Friday, July 27, 2007

The Carrizo Springs Harris Hawk Pack

This last year I traveled southwest of Carrizo Springs, Texas for a traditional bow hunt. My quarry was the Javelina otherwise known as the “Collared Peccary”. The Javelina is small but fierce desert pig that weighs 35 to 50 pounds. After a tour of the ranch we were hunting, I picked a windmill over a livestock-watering trough to hunt for the afternoon. With water being the key to life in the South Texas desert, I though I might get a shot by positioning myself over the water hole. The ranch foreman dropped me off with plans to pick me up after dark. As I climbed the windmill tower I could see the dust from the truck disappearing in the distance.

From my perch I could see over miles and miles of the South Texas countryside. It was mostly flat, rocky ground with tons of cacti and brush interspersed with mesquite and yucca. There was a large, brushy-cactus flat that was maybe 200 yards wide by a mile long that had most of the trees dozed off years before. On the far side of the flat mesquite trees had grown a tall thick barrier that I could not see through. There were game trails worn through the flat from the tree line to the water hole showing heavy use as game came daily to water.

From my vantage point on the windmill I watched a covey of bobwhite quail come to water, drink their fill and wander back into the brush. Several whitetail deer came into water but no pigs.

As I sat in the South Texas sun and tried not to fall asleep, I noticed a single, dark-chocolate and rust-red colored hawk come out of the mesquites on the far side of the flat taking a perch in a lone mesquite tree. This hawk had long yellow legs with a white rump patch and a white band on the tail feather. It reminded me of a small Golden Eagle. Soon another joined it and then three more flew out of the thick brush. They grouped at the mesquite tree as if to have a social meeting or to form a plan and then launched into flight up the long flat. About a third of the way up the brushy flat a large jackrabbit burst from under a shady mesquite. The chase was on! It was like watching a pack of coyotes on a hunt, yet this pack was in the air. From my high vantage point on the windmill, I watched the attack unfold below me and in full view. The hawks were on that jackrabbit like fighter planes on a target in a war movie. I was surprised the rabbit lasted as long as he did. The hawks concentrated on the chase with no vocalizations yet each seemed to know their part in the pursuit. Just as one of the hawks would almost grasp the jackrabbit, it would flip one-way or the other continuing to flee with another hawk flying into position to resume the chase.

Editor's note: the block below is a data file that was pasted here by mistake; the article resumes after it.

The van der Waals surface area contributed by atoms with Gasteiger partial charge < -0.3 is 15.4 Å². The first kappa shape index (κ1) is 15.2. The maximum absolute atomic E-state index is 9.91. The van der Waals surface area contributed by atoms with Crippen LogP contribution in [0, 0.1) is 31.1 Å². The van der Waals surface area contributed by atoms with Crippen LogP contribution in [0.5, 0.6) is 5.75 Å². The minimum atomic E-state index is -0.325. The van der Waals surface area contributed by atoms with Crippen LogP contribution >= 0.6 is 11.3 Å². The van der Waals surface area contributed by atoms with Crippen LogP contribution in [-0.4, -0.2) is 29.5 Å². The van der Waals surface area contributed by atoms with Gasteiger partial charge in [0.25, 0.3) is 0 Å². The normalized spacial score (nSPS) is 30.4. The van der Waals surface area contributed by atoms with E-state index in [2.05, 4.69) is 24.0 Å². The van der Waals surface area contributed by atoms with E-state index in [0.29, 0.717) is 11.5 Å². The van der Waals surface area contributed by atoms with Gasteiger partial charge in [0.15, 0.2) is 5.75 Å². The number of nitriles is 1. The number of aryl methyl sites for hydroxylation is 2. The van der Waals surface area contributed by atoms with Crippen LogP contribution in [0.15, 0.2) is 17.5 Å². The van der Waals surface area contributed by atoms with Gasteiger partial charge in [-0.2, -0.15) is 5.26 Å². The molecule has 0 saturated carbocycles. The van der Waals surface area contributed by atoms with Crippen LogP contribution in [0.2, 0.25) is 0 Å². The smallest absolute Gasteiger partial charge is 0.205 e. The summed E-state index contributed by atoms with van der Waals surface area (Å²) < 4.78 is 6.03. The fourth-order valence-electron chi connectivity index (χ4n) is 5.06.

The jackrabbit plunged into some brush and I thought he had made it to safety, but one of the smaller hawks plowed right into the brush hot on his trail. As the jackrabbit burst out the other side the largest hawk did a wingover, grabbed him and they tumbled about for a moment. Immediately one of the other hawks assisted the first with the jackrabbit. The screams were loud and shrieking but did not last long. The hawks kept footing the jackrabbit until there was no movement. The largest hawk then flapped its wings half flying and half jumping while dragging the rabbit to an area clear of brush. I then observed something that I had never seen; five hawks shared the kill. I decided right then and there that someday I would fly this hawk whatever kind it was. I later found out they were Harris Hawks native to this part of South Texas and Mexico.

Although I did not take a Javelina that evening I will never forget the hunt I witnessed. The influence that experience had on me has changed my life. It was the final straw for me as I had been interested in Falconry all my life, but had not made the commitment to become involved. I now have a great sponsor and am a member of the Texas Hawking Association. At 50 years old I am on my way to becoming a Falconer. Some day I will fly a wild-caught Harris Hawk.

Post Script: I wrote this story several years ago and have now flown a red tailed hawk for two seasons and recently released him back to the breeding population in the wilds of Texas. I now have my General Falconry Permit and will be heading to South Texas in a few weeks to trap a wild passage Harris Hawk and fulfill my dream of flying a Harris Hawk. I am now sponsoring an apprentice and hope to pass on and instill in him that which has been passed to me.


Anonymous said...

what an amazing story! i have witnessed something similar with bald eagles and red tailed hawks. your account was so vivid, i felt like i was there! thank you for sharing this!

Wild Ed said...

Glad you liked the story. I have now hunted with a couple of differet Harris Hawks and find them to be a most intelligent predator. Ed